According to an embodiment of the present invention, tool 1 also includes a sensor at the end of running head 3 that detects the level of liquid in the pipeline into which it is inserted. The detection of the liquid level will help enabling a significant increase of the mud filling rate. Today, the filling rate is kept down in order to avoid the risk of overfilling pipeline 6, causing mud to squirt out onto the drilling floor. Using a liquid level detector, the filling may be performed automatically and with an increased filling rate. This will save time and facilitate/provide verification. The liquid level detector will be able to send a signal to the control system of the tool and to the operator panel. Several known liquid level detectors are commercially available, that may be adapted to this particular use.
In the following, exemplary advantageous functions of tool 1 are provided.
In filling a pipe section 6, for example, an elevator is used for gripping and lifting a casing section, after which this pipe section is connected to the pipeline that has been lowered into a well, and the one end of which rises through the platform deck. Tool 1 is located above pipe section 6 and is mounted in the top drive. Regardless of the type of elevator or pipe lifting means that is being used, such as a side door elevator, slip joint elevator, etc., the operation of tool 1 will be the same. The distance from the gripping point of the elevator to the pipe section end is measured, providing indication to the system of how far into the pipe section running head 3 is to be run.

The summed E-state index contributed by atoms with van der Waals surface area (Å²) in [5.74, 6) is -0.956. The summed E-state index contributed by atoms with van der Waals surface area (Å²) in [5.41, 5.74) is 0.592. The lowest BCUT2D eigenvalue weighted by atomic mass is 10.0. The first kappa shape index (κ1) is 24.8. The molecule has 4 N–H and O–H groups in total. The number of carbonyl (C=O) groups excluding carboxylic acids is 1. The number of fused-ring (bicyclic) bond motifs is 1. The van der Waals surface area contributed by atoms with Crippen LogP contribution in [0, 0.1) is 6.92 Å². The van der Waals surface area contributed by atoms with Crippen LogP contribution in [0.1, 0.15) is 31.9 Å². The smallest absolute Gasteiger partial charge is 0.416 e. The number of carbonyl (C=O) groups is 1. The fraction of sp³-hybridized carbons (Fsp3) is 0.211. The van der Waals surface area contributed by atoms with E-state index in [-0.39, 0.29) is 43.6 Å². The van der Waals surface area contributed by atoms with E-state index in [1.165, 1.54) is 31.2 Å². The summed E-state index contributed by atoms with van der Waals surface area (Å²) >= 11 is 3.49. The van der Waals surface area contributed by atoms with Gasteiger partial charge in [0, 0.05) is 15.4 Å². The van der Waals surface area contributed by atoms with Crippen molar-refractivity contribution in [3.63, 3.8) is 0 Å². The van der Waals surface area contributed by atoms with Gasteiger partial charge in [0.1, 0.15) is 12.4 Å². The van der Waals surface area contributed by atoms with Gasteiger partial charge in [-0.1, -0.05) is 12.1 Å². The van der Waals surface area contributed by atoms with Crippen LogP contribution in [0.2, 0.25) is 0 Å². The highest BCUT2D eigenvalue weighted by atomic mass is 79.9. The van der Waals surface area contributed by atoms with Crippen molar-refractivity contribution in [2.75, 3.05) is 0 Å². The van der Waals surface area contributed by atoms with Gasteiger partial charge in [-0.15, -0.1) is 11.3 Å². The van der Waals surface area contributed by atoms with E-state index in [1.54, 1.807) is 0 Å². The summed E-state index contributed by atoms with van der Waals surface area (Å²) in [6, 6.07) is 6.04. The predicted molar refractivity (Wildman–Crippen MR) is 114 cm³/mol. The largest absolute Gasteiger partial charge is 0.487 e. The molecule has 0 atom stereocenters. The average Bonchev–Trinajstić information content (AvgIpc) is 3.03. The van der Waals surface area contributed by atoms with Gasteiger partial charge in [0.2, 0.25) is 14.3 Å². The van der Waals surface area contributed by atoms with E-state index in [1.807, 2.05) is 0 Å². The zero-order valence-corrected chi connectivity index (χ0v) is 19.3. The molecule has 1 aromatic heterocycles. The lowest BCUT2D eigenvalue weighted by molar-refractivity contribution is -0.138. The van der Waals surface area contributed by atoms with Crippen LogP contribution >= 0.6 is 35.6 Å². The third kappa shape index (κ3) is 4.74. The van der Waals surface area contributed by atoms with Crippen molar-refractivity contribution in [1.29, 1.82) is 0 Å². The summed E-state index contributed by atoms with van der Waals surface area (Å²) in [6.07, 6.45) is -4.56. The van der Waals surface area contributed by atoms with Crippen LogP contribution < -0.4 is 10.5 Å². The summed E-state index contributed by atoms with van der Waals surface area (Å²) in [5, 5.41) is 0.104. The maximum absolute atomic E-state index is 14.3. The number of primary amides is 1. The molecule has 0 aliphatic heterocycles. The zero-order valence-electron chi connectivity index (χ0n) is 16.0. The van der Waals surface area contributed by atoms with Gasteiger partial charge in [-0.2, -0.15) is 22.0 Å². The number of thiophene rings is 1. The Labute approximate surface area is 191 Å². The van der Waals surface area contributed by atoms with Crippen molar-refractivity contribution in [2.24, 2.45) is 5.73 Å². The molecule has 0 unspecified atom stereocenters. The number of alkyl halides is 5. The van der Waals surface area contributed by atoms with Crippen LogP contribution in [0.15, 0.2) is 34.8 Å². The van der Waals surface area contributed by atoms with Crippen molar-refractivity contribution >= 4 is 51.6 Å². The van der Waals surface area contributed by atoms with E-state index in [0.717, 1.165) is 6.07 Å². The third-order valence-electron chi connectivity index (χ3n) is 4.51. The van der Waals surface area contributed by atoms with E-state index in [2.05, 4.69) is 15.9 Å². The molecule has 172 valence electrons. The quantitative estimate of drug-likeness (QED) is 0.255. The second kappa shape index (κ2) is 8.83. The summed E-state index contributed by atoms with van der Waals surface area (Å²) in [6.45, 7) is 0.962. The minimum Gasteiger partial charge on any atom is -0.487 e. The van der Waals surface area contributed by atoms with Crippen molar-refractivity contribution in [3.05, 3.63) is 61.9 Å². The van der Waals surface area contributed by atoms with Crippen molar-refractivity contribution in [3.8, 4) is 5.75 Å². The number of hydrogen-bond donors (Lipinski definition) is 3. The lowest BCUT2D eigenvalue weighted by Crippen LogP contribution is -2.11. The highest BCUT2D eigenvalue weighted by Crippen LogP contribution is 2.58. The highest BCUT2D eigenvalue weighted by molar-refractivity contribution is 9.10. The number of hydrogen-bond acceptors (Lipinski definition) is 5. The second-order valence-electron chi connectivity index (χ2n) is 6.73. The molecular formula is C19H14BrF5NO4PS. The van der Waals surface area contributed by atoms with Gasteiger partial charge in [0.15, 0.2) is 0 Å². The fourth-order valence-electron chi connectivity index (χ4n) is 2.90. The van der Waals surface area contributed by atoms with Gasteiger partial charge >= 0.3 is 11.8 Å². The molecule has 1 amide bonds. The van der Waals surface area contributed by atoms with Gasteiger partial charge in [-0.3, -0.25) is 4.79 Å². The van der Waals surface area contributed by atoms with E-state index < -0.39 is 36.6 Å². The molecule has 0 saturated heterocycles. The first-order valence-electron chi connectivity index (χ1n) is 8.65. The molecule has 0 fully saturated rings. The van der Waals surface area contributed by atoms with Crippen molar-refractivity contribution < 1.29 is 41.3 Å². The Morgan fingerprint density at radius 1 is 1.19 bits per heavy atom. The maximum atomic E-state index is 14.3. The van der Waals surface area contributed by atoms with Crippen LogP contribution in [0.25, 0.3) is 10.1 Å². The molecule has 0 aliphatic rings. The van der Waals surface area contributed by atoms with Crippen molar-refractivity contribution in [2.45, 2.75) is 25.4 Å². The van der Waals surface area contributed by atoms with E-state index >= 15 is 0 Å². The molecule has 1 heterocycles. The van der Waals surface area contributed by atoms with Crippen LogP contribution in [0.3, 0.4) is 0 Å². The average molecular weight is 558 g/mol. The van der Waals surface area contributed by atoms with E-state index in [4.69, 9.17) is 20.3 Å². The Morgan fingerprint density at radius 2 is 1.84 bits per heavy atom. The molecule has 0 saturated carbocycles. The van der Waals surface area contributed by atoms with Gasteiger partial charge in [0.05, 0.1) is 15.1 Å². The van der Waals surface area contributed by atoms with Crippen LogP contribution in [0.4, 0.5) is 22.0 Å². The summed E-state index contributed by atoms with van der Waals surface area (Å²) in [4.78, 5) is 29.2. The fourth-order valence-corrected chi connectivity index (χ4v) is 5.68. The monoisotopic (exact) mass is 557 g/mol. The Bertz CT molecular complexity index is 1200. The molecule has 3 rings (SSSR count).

Drive 11 of tool 1 is activated so that running head 3, being arranged on the elongate, telescopically acting body 2, is caused to move downwards in an outgoing impact movement making the valve arms 5 hit the top of pipe section 1 and hence fold inwards (see FIGS. 4 a-4 c).
The outgoing impact movement proceeds continuously until stopping plate 7 hits the top of pipe section 6, or sensors 9 detect that the running head has been run sufficiently far into pipe section 6. The optional stopping plate 7 is provided with a sensor array or sensors 9 detecting that stopping plate 7 has hit the top of pipe section 6. Alternatively, only sensors 9 are used. Sensors 9 send a stop signal to drive 11. The distance from stopping plate 7 to running head 3 determines how far running head 3 extends into pipe section 6. As mentioned, this distance may be adjusted by moving stopping plate 7 closer to or further away from running head 3.